With a mission to offer European quality leather shoes at a fraction of the costs, sisters Romy and Myriam Maguire launched Maguire, a line of Italian-made shoes that considers style and comfort. Based in Montreal, the shoes sell for approximately 50 percent of similar quality shoes. Now the duo is bringing the footwear Stateside with their first store opening in Nolita.
In a silver lining story, the pandemic played a role in their U.S. expansion. Before the world shut down, thanks to Covid-19, Myriam won the chance to participate in a mini-MBA program in January 2020. During this, she met vital New York City players to help them navigate the market. Prior to this, she had spent plenty of time shopping in New York for shoes. “The Nolita neighborhood (particularly Elizabeth Street) was always where I would discover new brands or find something unique that I had never seen before,” the elder Maguire said.
The loss of other retail spaces in New York helped solidify a goal that seemed far off prior to 2020. “Like all retailers, we suffered during the pandemic but reminded ourselves each crisis has potential opportunities,” she continued. As other brands reduced physical footprints focusing on digital, vacancies in key prime locations opened. The sisters drove to New York City when the US-Canada border reopened in search of available retail spaces. “We quickly realized rents were half what they were before the pandemic and knew we had to act fast. By the time we signed the lease in February 2021, we were told we got the last good deal on the street, “Romy noted, adding, “New York City was always a dream for us, but it seemed a long way off. Strangely, it was the pandemic that made it possible for an independent business like us to realize that dream sooner.”
The pair is also proud of the way they have funded their growth. “A lot of our competitors received millions of dollars in venture capital to open in the same neighborhood as our new store. We did it through steady organic growth and small business loans! There’s a culture in startups that emphasizes capital raises and scale before profits. I hope we can draw attention to an alternative, more sustainable way to build a business,” said Myriam.
The Nolita store will feature the brand’s self-service shoe closet, also a feature in their stores. The brand has two stores in Canada; a Montreal store that opened in 2018 and one in Toronto that opened in 2020. Having worked the selling floor in the small shop themselves, they quickly realized the traditional shoe store experience was unpleasant. “There were boxes everywhere, staff constantly running to the storeroom to get another size or another color, new products damaged by prior customers trying them on, etc., and started to attack the problem,” said Romy. Their concept involves having all sizes and colors out on the floor so that they can try many pairs quickly and easily with staff on hand to give advice and information about the product and the brand.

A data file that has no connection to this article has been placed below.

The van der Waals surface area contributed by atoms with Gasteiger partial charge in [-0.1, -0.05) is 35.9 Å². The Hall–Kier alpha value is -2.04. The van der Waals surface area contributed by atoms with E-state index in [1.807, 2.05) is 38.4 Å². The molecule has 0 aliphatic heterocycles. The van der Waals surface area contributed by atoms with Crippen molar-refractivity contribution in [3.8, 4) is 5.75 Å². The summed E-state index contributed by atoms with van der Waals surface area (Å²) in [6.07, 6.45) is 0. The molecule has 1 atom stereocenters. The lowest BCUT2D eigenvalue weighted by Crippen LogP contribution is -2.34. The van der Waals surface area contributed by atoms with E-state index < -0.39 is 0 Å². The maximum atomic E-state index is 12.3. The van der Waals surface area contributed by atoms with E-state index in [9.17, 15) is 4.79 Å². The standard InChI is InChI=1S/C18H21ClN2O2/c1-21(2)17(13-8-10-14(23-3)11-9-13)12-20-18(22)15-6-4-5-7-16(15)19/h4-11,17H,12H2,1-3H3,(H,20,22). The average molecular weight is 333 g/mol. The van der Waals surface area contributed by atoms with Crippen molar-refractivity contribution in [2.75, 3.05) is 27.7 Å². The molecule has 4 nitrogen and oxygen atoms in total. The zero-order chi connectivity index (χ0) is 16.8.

Along with the potential for exclusive colors and styles in the Nolita location, Maguire will sell signature sunglasses and a collection of caps and totes made by Catherine Potvin. Shoe prices are generally in the $180-$300 range, also thanks to their DTC status. Maguire may be most closely aligned with brands such as Loeffler Randall, Ganni, Labucq, or Miista, though they tend to be higher because they wholesale, according to the sisters. “It’s a price point that’s almost impossible to find for products made in high-end European factories,” notes Romy, pointing out other DTC brands such as Intentionally Blank and Alohas as shoes by the clothing brand Reformation.
Prices are also kept reasonable by cutting out the middleman. “We don’t work with other distributors or conventional retailers as it would increase our prices by forty or fifty percent. We see established companies venturing into drop shipping, allowing them to leverage the customer base while offering a viable solution for independent and direct-to-customer brands.”
Myriam had ten years of experience in the shoe industry, most recently at Aldo Group and including time in Italy at Fabrica, United Colors of Benetton’s research center. “I quickly learned that price doesn’t equal quality. The same factory produced shoes for different brands retailing from $200 to $500, or even $800! The customer has no way of knowing if they are paying for a quality product or for branding,” said Myriam. It prompted them to adopt a transparent pricing model revealing production costs. “The customers can see for themselves what they’re paying for directly on the website,” she added. Romy’s background was in marketing, notably film festival marketing, including Cannes.
This also meant transferring production from Asian-based factories to those in Europe. “Initially, we did work with some suppliers in other regions, including Asia and Africa. It quickly became apparent that a European-made offering at our price point was unique, and that’s what excited our customers, so we moved more that way.”
The sisters sourced all of the factories themselves, visiting trade fairs to meet owners and visit their facilities. “We verified the working conditions ourselves and, as a result, found European suppliers easier to work with. For starters, it’s a shorter flight with less jet lag. We produce mainly in Italy, Spain, and Portugal; I speak French, English, and Italian, so communication is straightforward, important when you don’t use an agent,” said Myriam. They also found European factories more accommodating of small-batch production and order volumes.
That could change, though, as the brand continues to grow. Right now, ten percent of the sales are coming from the U.S. and the rest from Canada. Despite being a digital-first brand, physical locations raise visibility and credibility in new markets. “Every time we open a store in a new city, our online sales triple in that region,” Myriam notes.